[The material below is the work of an ad hoc IAA working group. It was produced in 2011 but never completed or published. RISKVIEWS is sharing so that this good work can be viewed.]
Culture is the combination of the behaviours of people in the company – often described as “the way we do things around here”. All organisations have a risk management culture. Risk culture is the shared attitudes, values and practices that characterize how a company considers risk in its day-to-day activities. For some companies, the risk culture flows from an explicit risk philosophy and risk appetite. The risk culture should support the goals, activities and desired outcomes of the company while mitigating the risks of not achieving desired outcomes. Appropriate risk management behaviours may vary according to the organisation, the industry context, the location of operations both within and across national boundaries together with the resultant jurisdictional requirements. However behaviours that allow , that inspire a culture of fear or retribution, that allow “shooting the messenger” or that help “bad news to travel slowly” are not likely to be conducive to good risk management.
Desired actions/features of risks management by category:
1. Each part of the company has their own risk language.
2. There is very little cross discipline communications and discussion of risk and risk management issues.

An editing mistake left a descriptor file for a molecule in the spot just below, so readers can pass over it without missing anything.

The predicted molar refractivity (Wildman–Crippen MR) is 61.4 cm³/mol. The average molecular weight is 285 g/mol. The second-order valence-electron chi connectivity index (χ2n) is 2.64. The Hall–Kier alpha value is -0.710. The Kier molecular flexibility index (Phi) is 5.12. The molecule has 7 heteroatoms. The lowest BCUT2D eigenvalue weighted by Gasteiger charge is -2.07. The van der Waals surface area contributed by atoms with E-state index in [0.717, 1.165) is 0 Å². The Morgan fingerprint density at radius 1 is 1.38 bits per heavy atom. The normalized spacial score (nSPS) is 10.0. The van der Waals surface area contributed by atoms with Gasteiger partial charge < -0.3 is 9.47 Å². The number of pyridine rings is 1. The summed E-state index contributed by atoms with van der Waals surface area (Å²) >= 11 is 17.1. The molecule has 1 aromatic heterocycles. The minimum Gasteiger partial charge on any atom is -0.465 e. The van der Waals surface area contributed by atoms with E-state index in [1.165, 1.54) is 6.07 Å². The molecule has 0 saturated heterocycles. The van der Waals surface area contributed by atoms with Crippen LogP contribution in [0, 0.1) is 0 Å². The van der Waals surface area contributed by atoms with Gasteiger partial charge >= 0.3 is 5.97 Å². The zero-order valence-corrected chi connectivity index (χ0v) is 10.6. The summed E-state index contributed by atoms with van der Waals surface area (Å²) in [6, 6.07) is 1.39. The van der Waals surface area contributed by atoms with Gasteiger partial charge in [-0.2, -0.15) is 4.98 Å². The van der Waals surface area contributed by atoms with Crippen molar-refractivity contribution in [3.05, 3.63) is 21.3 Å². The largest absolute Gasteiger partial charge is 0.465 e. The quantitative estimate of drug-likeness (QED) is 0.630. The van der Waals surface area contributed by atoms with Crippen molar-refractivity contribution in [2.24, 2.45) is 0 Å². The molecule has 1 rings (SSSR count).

3. Risk decisions are almost always made individually, without reference to any corporate goals or objectives for risk.
4. Responsibility for dealing with risks is unclear.
5. There is an expectation of negative consequences for those associated with any activity that makes unexpected losses.
6. There is a possibility of negative consequences for those who report bad news.
7. There is little discussion of past problems or losses either at the time or subsequently.
8. Senior Management and Board at best pay lip service to an idea that a company has a culture.
1. Company has a formal risk management program that follows an outside standard or requirement.
2. Company has not adapted that program to the specific culture of the firm in any significant way.
3. Risk management responsibility and discussion are concentrated with a small number of “risk management staff”.
4. Risk culture is acknowledged as important by senior management and Board.
1. There is a common specific risk language at the company.
2. Company has communication tools, cross-functional discussions about management of risks, reporting tools and risks matrices.
3. There are common techniques for risk assessment and risk treatment methodologies.
4. There is a consistent point of view from the enterprise and business levels with regard to risk management.
5. There are common understandings of the corporate goals and objectives for risk management.
6. Company usually carefully reviews unexpected losses seeking to learn from experiences.
7. Incentive compensation scheme support the achievement of risk management objectives
8. Risk culture is actively promoted by senior management and the Board.
Advanced – in addition to the Standard Practices:
1. Cultural is reinforced by frequent communications and training programs, and by senior management and Board being seen to act in line with corporate risk culture.
2. The degree of employee knowledge application of the corporate risk culture is periodically monitored.
3. The communications and training programs are updated in reaction to the monitoring inputs.
4. ERM thinking is automatically incorporated in to all management decision making